Last month, Apple announced that digital driver’s licenses and state ID cards would soon be accessible via Apple Wallet for consumers in eight states: Arizona, Georgia, Connecticut, Iowa, Kentucky, Maryland, Oklahoma and Utah. The inevitable widespread adoption of digital IDs nationwide is on the horizon, but the added convenience is likely to be accompanied by new opportunities for fraud, according to a new e-book from security and identity protection company Sontiq, “Protecting What Matters Most.”
In June of this year, Utah Community Credit Union ($2.4 billion, Provo) announced it had been selected by the Utah Driver License Division and GET Group North America, which provides the mobile driver’s license (mDL) technology platform GET Mobile Administrator, as the first financial institution in Utah to test mDLs as a legal form of identification for all banking transactions. Sontiq SVP, Data Breach Solutions Al Pascual said while early adopters of digital IDs such as Utah Community will have security on their side due to working with a digital ID-focused technology provider, he is concerned about credit unions that may begin accepting digital IDs before the necessary technology has been implemented.
“In order to validate digital driver’s licenses correctly and effectively, enterprises including credit unions will need to adopt the additional technology themselves,” Pascual said in an interview with CU Times. “That means more cost and it takes time too. I think that could lead some institutions to lower the bar for digital driver’s licenses, meaning they may ostensibly look to find ways to validate them that are on par with traditional driver’s licenses until they’re in a position to leverage the technology to take advantage of the additional verification benefits that come with it.”
“Lowering the bar” might look like manually typing in a member’s mDL information, as one would with a physical driver’s license, and perhaps looking for a distinguishing feature that exists on a genuine mDL, he said. “Inevitably, that’s the kind of thing criminals can take advantage of. Once you have something in the digital realm, the data and images are very easy to manipulate, to fake, to counterfeit,” he warned.
What’s more, the eventual widespread adoption of digital IDs will be accompanied by the creation of centralized databases containing digital ID data, which will make enticing breach targets, according to Pascual and the e-book.
Some countries were early adopters of digital IDs with dire results. In 2017, Estonia’s digital ID program experienced a setback when a major breach affected close to a million IDs, and in 2018, a security breach compromised personal data belonging to over a billion people in India who were enrolled in the country’s biometric ID program Aadhaar. The lesson from these large-scale incidents is that layering various forms of authentication will continue to be critical, Pascual said.
“It’s a tale as old as time in the identity space: A single form of identity verification becomes a single form of failure,” he said.
To get ahead of these threats, Pascual recommended that credit unions begin reaching out to their core processor and other technology providers and asking them how they plan to ultimately accommodate digital IDs. They can also start looking into companies that plan to partner with states on digital ID efforts, as they will providing much of the underlying technology, he added.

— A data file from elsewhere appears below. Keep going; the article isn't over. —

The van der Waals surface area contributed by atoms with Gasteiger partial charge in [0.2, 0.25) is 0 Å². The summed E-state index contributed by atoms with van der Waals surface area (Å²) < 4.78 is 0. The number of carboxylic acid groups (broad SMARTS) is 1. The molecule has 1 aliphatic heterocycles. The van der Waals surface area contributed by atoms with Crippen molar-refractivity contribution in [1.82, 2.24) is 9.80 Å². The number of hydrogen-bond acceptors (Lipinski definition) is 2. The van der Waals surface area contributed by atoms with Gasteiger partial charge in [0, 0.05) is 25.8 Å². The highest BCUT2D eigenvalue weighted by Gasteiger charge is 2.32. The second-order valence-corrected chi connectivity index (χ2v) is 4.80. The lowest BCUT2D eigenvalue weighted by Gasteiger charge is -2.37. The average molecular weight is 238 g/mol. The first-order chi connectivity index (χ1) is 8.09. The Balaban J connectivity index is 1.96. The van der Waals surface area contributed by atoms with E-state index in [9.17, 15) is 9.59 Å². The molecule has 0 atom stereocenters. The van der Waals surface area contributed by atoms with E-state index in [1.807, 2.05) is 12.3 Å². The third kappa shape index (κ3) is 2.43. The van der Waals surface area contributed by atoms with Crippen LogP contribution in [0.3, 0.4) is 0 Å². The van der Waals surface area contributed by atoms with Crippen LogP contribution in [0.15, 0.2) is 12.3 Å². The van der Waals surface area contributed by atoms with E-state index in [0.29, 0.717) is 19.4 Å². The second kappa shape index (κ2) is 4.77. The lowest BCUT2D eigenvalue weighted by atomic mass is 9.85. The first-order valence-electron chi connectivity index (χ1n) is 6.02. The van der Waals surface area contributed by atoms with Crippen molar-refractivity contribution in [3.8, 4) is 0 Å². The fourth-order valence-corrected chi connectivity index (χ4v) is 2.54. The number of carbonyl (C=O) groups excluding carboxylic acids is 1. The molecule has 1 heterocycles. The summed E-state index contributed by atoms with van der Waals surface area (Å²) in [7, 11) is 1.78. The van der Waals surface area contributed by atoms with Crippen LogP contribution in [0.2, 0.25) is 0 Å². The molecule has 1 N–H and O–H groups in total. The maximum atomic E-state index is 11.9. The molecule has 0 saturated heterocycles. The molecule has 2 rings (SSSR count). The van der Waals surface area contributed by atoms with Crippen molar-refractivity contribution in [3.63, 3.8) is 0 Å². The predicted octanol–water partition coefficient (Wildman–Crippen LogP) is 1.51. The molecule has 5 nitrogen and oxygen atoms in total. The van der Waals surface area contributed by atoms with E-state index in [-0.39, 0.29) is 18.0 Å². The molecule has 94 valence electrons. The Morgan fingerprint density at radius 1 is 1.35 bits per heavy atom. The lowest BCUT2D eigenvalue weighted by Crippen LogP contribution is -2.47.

“By virtue of doing that, you’re also signaling your interest to the companies that provide the technology that you want to be able to accommodate it,” he said. “And the more they hear about it, the more quickly they’re going to want to be involved in it and support it.”
More Scams Targeting Children
Financial accounts designed for kids are becoming more common, as today’s youngsters are more likely to give and receive money digitally as opposed to in cash. That means fraudsters have a ripe new category of targets to prey upon.
Sontiq’s e-book warned of a rise in “mule colt” scams, or mule scams targeting children, in which fraudsters solicit young accountholders to help move stolen funds under false pretenses, promising the child that they may keep a small portion of the stolen funds and ultimately leaving them (or more likely, their parent) to deal with the fallout from the illicit transfer.
Pascual said these fraudsters typically connect with kids online via gaming or social media apps, using a false identity to build a relationship and eventually coercing them into becoming a money mule. And the fact that kids can unknowingly comply with a scam through just a few clicks on their phone raises fraudsters’ chances of success.
“The purely digital aspect of how we engage in finance and move money kind of lowers the bar for kids – it’s not like they have to go to a branch and do anything,” he pointed out. “They’re digital native, so it’s, ‘Hey, do me a favor and click a couple of buttons, and I’ll give you $50 in Roblox bucks if you could just help me do this because I have to send money to my sick grandmother in Romania.” (Roblox bucks are a digital currency used for online gaming.)
It’s incumbent on credit unions, he said, to educate their youngest members not only on how to manage money, but how to be on the lookout for scams. He added parents should also enable notifications for their child’s account so they can be instantly alerted to any new activity.
When it comes to raising awareness about fraud, however, sending out an educational email to members once in a while may not be enough.
“The problem with security education is that members tend to get so much of it that they tune it out,” Pascual said. “So you need to find a way to make it personal, speak directly to the member and their needs, and when you do that, that’s going to translate into the kinds of behaviors you want to see.”